An "extend" operator is a natural companion to <|

Allen Wirfs-Brock allen at wirfs-brock.com
Tue Jul 19 10:15:21 PDT 2011


On Jul 18, 2011, at 7:24 PM, Axel Rauschmayer wrote:

>> From: Allen Wirfs-Brock <allen at wirfs-brock.com>
>> Date: July 18, 2011 19:32:24 GMT+02:00
>> To: es-discuss <es-discuss at mozilla.org>
>> Subject: An "extend" operator is a natural companion to <| 
> 
> 
> Definitely a nice dual to <|
> 
>> proto <| obj
> 
> 
> What happens if obj is not a literal? Then it would make sense to do a shallow copy of obj whose prototype is proto. That would be useful for combining objects into a chain.

That was my original thought, but for the proposal I limited to literal values on the RHS.  I did this to keep focus on the primary use cases and to not derail the feature with concerns about issues that don't occur in those primary use cases.   In particular there are some problematic issues relating to the concept of "shallow copy" of an arbitrary object.   What does that mean for host or Proxy based objects?  Is shallow copy a meaningful concept if the object uses closure capture to represent per object state? etc.

My think was that the feature could always be extended in the future to allow a non-literal RHS if we wanted to deal with those issues.


> 
> From your examples, it looks as if the lhs would be modified, a bit similar to the += operator. Then the "arrow" should probably point in the opposite direction, e.g.:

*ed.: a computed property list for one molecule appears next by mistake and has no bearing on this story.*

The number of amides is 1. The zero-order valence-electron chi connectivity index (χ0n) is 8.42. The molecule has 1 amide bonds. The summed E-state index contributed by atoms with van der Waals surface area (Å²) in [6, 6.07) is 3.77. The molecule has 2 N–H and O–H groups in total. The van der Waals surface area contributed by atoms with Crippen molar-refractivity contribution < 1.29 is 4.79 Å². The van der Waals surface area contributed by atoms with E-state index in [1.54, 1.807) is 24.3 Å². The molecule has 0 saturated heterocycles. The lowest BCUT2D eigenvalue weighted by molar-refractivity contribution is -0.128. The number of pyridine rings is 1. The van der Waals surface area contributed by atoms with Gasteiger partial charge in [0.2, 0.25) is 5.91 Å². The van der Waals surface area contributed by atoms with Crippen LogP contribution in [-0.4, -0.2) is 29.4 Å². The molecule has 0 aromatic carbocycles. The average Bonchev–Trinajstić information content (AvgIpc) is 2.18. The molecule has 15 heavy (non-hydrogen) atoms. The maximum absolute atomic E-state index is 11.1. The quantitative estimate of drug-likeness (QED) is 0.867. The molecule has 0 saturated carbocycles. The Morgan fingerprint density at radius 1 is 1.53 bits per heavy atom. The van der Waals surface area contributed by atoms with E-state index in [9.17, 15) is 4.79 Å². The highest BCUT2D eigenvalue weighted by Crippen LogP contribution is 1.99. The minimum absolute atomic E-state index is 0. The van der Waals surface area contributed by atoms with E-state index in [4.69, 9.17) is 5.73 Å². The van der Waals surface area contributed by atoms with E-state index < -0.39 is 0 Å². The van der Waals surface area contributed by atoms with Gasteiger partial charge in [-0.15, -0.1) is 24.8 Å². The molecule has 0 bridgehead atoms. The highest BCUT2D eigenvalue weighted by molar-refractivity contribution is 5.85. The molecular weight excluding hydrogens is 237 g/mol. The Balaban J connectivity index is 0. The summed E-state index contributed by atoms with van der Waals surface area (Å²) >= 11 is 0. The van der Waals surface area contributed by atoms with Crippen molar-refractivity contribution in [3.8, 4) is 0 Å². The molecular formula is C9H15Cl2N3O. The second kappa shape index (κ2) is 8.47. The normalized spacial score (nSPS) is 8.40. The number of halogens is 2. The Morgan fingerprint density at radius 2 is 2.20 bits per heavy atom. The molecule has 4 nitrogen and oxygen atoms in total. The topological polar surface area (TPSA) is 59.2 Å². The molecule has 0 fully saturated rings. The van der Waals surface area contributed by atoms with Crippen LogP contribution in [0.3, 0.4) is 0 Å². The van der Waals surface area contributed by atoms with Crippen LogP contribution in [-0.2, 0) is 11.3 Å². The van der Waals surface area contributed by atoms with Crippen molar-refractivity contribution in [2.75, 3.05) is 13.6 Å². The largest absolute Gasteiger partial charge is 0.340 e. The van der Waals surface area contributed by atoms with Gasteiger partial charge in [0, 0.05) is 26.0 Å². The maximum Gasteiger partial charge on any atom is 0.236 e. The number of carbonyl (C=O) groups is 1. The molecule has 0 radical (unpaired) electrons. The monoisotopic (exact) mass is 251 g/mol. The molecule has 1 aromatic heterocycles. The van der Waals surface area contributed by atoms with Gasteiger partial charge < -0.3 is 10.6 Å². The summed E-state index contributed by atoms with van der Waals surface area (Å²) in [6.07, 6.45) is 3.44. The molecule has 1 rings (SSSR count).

> 
>> objToBeModified +> increment

I don't follow your logic for the pointer direction. 


> 
> Quoting from your examples:
> 
>> function Point(x,y) {
>>    return tthis <& {
>>                   __x: x,
>>                   __y: y
>>                  };
>> };
>> Point.prototype <& {
>>    __validate(x,y) { return typeof x == 'number' && typeof y = 'number'}
>> };
> 
> 
> I love how the prototype is incremented here. What does "tthis" do? Wouldn't point simply return an object literal (no "this <&")?

No, because the [[Construct]] internal method set this to a new object whose [[Prototype]] is correctly initialized to Point.prototype.  You could return:
   Point.prototype <| { ...

As shown, in the immediately following constructor-based Point3D example, if you are going to build inheritance hierarchies using constructors like this you need to call the "super class" constructor.  If you think it is a good idea (it probably is) to always follow a common pattern for constructors then Point probably should have been written as:

function Point(x,y) {
   return Object.call(this) <& {
                  __x: x,
                  __y: y
                 };
};


> 
> Another example from your message:
> 
>> const Point = {
>>      //private members
>>      __x: 0,
>>      __y: 0, 
>>      __validate(x,y) { return typeof x == 'number' && typeof y = 'number'},
>>      //public members
>>      new(x,y) {
>>           if (!this.__validate(x,y)) throw "invalid";
>>           return this <| {
>>                   __x: x,
>>                   __y: y
>>                  }
>>       };
>> }
> 
> If things are ever done this way, I would prefer to have an initialize() method (that only initializes an instance that has been created for it) and not a method that instantiates and initializes at the same time. initialize() works together very well with super-references, because in subclasses, you simply call the super-initialize method.

Lots of possible patterns for these things.  I was just trying to illustrate key use cases and not suggest a recommend pattern.

Allen

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